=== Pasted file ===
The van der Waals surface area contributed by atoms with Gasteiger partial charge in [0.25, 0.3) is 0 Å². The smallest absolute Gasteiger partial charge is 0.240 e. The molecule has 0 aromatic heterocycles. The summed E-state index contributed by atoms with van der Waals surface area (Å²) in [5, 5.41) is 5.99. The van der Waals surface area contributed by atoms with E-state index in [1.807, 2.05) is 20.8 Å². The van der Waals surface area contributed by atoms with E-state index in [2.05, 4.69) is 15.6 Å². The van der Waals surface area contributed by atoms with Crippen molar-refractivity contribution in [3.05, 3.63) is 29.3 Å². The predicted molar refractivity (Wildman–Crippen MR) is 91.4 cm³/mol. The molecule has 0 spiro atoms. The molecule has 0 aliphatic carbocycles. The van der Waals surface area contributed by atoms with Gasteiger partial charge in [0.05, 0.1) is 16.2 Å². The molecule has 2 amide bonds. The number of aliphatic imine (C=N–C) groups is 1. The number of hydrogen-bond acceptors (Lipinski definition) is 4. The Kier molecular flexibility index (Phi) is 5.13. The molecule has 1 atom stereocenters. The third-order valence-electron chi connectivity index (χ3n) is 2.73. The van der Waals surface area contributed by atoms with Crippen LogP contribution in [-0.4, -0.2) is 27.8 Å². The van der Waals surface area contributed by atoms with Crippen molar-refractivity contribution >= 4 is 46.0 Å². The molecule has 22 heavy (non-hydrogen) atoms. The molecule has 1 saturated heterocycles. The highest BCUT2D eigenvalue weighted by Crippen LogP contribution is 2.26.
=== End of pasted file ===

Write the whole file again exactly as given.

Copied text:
The van der Waals surface area contributed by atoms with Gasteiger partial charge in [0.25, 0.3) is 0 Å². The smallest absolute Gasteiger partial charge is 0.240 e. The molecule has 0 aromatic heterocycles. The summed E-state index contributed by atoms with van der Waals surface area (Å²) in [5, 5.41) is 5.99. The van der Waals surface area contributed by atoms with E-state index in [1.807, 2.05) is 20.8 Å². The van der Waals surface area contributed by atoms with E-state index in [2.05, 4.69) is 15.6 Å². The van der Waals surface area contributed by atoms with Crippen molar-refractivity contribution in [3.05, 3.63) is 29.3 Å². The predicted molar refractivity (Wildman–Crippen MR) is 91.4 cm³/mol. The molecule has 0 spiro atoms. The molecule has 0 aliphatic carbocycles. The van der Waals surface area contributed by atoms with Gasteiger partial charge in [0.05, 0.1) is 16.2 Å². The molecule has 2 amide bonds. The number of aliphatic imine (C=N–C) groups is 1. The number of hydrogen-bond acceptors (Lipinski definition) is 4. The Kier molecular flexibility index (Phi) is 5.13. The molecule has 1 atom stereocenters. The third-order valence-electron chi connectivity index (χ3n) is 2.73. The van der Waals surface area contributed by atoms with Crippen LogP contribution in [-0.4, -0.2) is 27.8 Å². The van der Waals surface area contributed by atoms with Crippen molar-refractivity contribution >= 4 is 46.0 Å². The molecule has 22 heavy (non-hydrogen) atoms. The molecule has 1 saturated heterocycles. The highest BCUT2D eigenvalue weighted by Crippen LogP contribution is 2.26.